The massive silence on the part of commercial development on design questions points to something we already know about commodities other than videogames under capitalism: they don't have to do what they say they do, and in fact, it's better if they're completely useless relative to their advertised purpose. Head-On and bottled water are great products because they cost almost nothing to produce and high prices (relative to their use, which is zero) can be charged because people have been convinced that they do something other than what they actually do. Games, which, if distributed digitally, have only a single fixed cost and potentially infinite profit potential, are perfect, as long as they can be consumed quickly and discarded, and never returned to again. Design just gets in the way, in prolonging the life of individual games and in increasing their costs. The ideal commercial videogame would have no brain power whatsoever behind it, be of no duration, and be extremely expensive. How close are we to the ideal?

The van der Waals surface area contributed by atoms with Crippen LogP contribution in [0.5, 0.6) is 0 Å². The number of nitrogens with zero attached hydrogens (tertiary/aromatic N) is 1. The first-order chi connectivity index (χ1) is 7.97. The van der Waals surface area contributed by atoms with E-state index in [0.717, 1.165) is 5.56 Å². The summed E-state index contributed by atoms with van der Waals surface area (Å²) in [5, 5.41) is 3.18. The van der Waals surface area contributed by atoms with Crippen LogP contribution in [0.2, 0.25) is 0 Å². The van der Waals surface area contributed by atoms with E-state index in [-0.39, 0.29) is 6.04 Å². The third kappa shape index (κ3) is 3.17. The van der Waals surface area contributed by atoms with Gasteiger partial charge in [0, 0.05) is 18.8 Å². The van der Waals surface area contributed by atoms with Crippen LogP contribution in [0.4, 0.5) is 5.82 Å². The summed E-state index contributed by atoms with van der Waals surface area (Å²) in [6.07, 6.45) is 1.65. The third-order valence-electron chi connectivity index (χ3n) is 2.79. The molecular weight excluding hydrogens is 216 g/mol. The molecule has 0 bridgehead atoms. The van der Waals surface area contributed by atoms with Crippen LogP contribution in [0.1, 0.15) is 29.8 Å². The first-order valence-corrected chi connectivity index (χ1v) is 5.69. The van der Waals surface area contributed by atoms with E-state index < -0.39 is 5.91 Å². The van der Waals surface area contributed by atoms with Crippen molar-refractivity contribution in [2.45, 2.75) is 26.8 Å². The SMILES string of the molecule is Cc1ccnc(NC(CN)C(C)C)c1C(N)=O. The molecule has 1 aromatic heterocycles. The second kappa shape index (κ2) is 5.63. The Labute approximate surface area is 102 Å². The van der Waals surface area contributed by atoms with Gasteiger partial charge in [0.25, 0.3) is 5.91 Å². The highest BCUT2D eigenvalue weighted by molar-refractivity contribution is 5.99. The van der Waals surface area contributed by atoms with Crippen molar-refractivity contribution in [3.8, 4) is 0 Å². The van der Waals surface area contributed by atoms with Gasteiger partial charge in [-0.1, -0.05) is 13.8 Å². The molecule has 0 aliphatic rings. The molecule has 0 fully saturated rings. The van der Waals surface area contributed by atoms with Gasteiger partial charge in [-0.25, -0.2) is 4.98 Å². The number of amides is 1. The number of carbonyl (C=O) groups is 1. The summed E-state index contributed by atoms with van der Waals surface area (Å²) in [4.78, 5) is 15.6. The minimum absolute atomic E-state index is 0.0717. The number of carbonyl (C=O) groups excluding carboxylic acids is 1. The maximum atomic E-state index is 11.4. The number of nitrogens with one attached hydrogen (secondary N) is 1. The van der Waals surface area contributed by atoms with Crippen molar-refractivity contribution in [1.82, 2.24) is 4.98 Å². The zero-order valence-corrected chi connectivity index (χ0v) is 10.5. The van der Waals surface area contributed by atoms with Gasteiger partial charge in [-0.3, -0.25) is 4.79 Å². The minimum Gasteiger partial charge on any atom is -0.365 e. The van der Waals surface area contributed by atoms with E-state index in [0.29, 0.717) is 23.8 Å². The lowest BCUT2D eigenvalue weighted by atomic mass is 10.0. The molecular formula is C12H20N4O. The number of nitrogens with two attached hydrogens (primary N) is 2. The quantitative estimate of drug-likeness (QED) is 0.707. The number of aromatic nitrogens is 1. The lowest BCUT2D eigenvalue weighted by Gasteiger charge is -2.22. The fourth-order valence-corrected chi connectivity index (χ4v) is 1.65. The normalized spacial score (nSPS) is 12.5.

We're not that close. But the beginning of the asymptotic swing towards complete uselessnes starts with Pong, and with the idea that video games have some other reason for existence besides themselves.